To accomplish all of this in timely fashion, I get amazing leverage from my colleagues at Brownell, as well as our in-country partnerships and lately my relationship with Sean, my contact at Travelex, our main insurance provider.  Sean has generously answered many of my questions and hopped on the phone multiple times to talk with my clients about “what if” scenarios.  Brownell has been proactive about keeping us all informed and providing up-to-date information.  https://www.brownelltravel.com/covid-19-coronavirus-update/

My outlook on life is that every challenge can be understood as a learning experience.  This is one more of those moments.  One of my strengths that comes out in these times is an ability to objectively evaluate options and to strategize alternative solutions.  I flexed that muscle a lot this week.

I feel so fortunate for my health and my family.  There’s a quote out there somewhere about people’s true colors come out in times of crisis.  In these moments, I feel blessed to be a part of the Brownell family.  My colleagues at Brownell have graciously shown their collaborative spirit as we help each other steer our clients through uncertain times.  Many of our partners in countries around the world are small organizations – some just a few people, some 100% dedicated to Italy.  They have shown extraordinary generosity – modifying cancellation and change terms for the benefit of our clients to preserve the clients’ investments in their family vacations.  Words cannot express how appreciative I am of them.

Looking forward
I know everyone will travel again.  My clients have expressed their appreciation for being kept informed and the help in evaluating their options.  I have an amazing network of colleagues and partners that I know I can count on during difficult times.  People in my network – clients, colleagues and partners are showing their true colors and I could not feel more fortunate.

The 100mph that I felt like I was going 2 weeks ago has lulled quite a bit.  So now is my time to take advantage of that.  This weekend, I worked on a helpful school calendar that I’ll be sending to my clients in Hanover.  I also had time to continue my education – diving deeply into learning about the Galapagos Islands and Ecuador.  My partners have been so helpful in educating me on a range of topics – best times of the year to see different animals, how each island differs, differences in overnighting in Guayaquil compared to Quito, land-based and cruise-based options, cool experiences to tack on to the beginning or end of a trip.  And I’ve been working on one of my favorite things to create – a “cheat sheet” – a massive spreadsheet outlining how 45 qualities of 22 different Galapagos ships and land-based options compare.  I was excited to learn that some of the ships have triple cabins, which can be ideal if you have 3 kids so you aren’t paying a single supplement, what “all inclusive” actually means (something different on each ship) and some inside scoops for each option.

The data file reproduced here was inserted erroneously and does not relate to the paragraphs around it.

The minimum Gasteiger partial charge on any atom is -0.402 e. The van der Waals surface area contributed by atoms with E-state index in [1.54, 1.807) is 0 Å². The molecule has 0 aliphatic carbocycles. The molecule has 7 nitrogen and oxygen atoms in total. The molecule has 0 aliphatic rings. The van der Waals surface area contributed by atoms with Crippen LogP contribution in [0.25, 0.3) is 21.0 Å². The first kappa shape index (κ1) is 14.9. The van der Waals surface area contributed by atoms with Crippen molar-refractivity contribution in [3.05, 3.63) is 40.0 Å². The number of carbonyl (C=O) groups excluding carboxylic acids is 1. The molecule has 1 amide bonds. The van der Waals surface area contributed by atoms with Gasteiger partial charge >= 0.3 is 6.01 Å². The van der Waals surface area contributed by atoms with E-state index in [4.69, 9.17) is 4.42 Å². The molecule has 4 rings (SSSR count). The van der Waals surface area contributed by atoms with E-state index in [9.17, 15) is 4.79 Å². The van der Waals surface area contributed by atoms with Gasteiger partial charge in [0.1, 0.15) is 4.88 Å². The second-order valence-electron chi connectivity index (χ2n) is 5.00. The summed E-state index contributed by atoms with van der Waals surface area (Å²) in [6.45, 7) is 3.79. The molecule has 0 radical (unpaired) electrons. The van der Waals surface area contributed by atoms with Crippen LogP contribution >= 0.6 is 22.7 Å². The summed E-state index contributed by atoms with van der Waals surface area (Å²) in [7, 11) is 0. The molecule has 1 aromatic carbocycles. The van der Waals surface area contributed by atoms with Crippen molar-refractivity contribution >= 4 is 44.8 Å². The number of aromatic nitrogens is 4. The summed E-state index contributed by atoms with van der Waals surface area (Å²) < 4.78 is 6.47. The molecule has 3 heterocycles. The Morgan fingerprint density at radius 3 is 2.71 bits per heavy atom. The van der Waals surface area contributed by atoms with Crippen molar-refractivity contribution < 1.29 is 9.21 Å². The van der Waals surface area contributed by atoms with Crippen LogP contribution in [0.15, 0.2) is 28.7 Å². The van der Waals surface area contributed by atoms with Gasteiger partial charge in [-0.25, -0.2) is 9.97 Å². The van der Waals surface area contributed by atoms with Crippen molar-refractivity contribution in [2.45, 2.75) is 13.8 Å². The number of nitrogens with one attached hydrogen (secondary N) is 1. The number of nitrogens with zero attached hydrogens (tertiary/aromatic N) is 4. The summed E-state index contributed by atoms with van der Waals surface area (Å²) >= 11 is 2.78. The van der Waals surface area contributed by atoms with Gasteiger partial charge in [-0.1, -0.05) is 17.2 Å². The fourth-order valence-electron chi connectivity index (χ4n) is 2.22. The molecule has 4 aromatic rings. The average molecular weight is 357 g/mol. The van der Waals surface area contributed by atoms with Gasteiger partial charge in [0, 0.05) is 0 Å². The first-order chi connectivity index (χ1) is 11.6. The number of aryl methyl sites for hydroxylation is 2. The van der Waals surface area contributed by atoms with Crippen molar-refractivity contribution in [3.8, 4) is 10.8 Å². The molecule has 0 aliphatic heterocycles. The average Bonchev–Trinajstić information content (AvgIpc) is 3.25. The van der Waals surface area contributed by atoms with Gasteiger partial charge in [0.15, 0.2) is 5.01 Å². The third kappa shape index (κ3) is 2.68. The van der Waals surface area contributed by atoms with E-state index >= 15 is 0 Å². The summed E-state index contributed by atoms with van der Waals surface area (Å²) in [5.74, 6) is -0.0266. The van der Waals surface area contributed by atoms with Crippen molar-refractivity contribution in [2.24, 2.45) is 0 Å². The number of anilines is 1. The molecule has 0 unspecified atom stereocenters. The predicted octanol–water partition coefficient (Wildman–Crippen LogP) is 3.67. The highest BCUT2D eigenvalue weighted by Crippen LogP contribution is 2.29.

As I look forward I will continue my daily meditation practice and strategize about how best to make lemonade out of lemons.  Now may not be the time you are thinking of traveling – I get it.  It’s a good time to sit tight and see what happens.  It’s also a good time be reflective, appreciate your situation and even to plan ahead, especially for big trips like the Galapagos.  Know that I’m here for you to talk through how the current events impact your personal travel, whether you are my client or not, or when you want to think about your next big trip.

Stay healthy!